Should borrowers consider fee-free mortgages?

Should borrowers consider fee-free mortgages?

The mortgage market can be a bit of a minefield. There are currently over 3,500 deals out there for borrowers to choose from, which can cause confusion and uncertainty over which option is best

New research from Moneyfacts.co.uk, however, has revealed that the proportion of deals without an arrangement fee has risen substantially – by 738 deals in two years. This means that those searching for a mortgage might now find it easier to find a cost-effective deal.

The number of fee-free mortgages available five years ago stood at just 394. Even two years ago it was only 544. A year ago the number had risen to 1,086, six months ago it was 1,226 and as of today it is over 1,200.

While borrowers have benefitted recently from historically low rates, the mortgage market is now home to the largest number of fee free deals it’s ever seen.

Lenders, in an effort to lure borrowers in, have been trying to compete in other ways than the traditional headline rates.

According to Charlotte Nelson, Finance Expert at Moneyfacts.co.uk, borrowers who ignore the fee free mortgages could be making a costly error.

The average mortgage fee has grown by £53 in the last year to stand at £975 presently.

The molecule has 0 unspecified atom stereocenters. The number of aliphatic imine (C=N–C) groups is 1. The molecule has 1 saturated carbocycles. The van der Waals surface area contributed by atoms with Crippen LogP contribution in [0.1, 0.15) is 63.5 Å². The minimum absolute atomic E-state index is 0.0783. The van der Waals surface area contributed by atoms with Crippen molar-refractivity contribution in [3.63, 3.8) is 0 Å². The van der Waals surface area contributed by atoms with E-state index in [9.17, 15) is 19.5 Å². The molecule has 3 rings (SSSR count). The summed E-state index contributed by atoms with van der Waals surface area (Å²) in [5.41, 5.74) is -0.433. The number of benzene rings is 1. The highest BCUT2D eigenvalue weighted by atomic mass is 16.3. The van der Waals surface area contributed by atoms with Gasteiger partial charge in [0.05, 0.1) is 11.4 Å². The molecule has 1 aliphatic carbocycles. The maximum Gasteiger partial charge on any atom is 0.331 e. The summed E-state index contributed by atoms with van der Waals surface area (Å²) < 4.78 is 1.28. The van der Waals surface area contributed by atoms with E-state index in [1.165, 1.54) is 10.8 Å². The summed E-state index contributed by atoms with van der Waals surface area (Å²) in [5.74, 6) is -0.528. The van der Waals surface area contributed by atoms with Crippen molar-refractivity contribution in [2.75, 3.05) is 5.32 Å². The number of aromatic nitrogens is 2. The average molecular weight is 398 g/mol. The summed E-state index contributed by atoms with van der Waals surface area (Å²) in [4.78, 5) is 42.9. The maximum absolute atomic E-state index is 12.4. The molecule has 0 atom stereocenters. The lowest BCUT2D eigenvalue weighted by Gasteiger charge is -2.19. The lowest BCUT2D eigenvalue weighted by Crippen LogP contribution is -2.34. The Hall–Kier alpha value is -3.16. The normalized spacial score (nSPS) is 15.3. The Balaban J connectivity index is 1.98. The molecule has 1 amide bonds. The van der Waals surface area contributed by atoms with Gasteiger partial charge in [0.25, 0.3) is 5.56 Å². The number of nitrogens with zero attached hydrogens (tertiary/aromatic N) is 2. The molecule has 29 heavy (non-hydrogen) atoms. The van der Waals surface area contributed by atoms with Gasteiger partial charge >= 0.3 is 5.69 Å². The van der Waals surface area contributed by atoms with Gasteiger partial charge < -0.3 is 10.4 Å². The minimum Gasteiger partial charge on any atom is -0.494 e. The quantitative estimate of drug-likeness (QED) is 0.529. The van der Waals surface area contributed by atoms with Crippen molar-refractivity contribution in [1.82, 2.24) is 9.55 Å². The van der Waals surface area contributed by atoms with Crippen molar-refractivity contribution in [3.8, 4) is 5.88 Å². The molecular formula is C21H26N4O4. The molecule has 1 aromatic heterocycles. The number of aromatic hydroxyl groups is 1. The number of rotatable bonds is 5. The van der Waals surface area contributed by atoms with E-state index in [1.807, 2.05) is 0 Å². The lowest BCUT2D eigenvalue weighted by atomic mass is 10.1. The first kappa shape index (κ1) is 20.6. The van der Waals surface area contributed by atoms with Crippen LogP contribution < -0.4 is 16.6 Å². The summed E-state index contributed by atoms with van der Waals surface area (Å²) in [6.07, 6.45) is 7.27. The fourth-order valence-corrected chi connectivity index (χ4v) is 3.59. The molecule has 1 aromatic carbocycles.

“Unfortunately, getting the lowest rate possible is still the main focus of many borrowers,” Nelson said. “However, many of these low-rate deals are often accompanied by a hefty free, which in some cases can work out to be more expensive than the no-fee alternative.”

Based on the lowest rates available at 75% loan-to-value (LTV), borrowers plumping for the lowest fee-free deal would be £1,085.60 better off than opting for the lowest rate on the market.

“The use of arrangement fees allows lenders to offer more choice within a range, however the administration costs do not vary greatly between deals, and with some fees over £2,000, many question what exactly this is for,” Nelson continues.

“In today’s market, borrowers are being told to switch deals once their fixed rate comes to an end. However, deals with fees can make switching mortgages a costly affair, particularly for borrowers who opt for a shorter-term mortgage. Therefore, borrowers would be wise to look at the true cost of the mortgage and to take into account any fees, to ensure the most cost-effective deal is obtained.”

The mortgage world can be a confusing old place, with a range of different mortgage products and types available. Fixed-rate, tracker, interest-only, variable; LTV, interest rates, remortgaging, equity, negative equity, etc, etc – much of the jargon surrounding mortgages can leave borrowers feeling alienated.

This is where the advice of an estate agent will come into play, guiding you through the process in a professional and efficient manner, taking into account changing trends and the ever-evolving face of the mortgage market.

The research above, however, shows that fee-free mortgages should definitely be considered – borrowers who ignore them could well regret doing so in the future.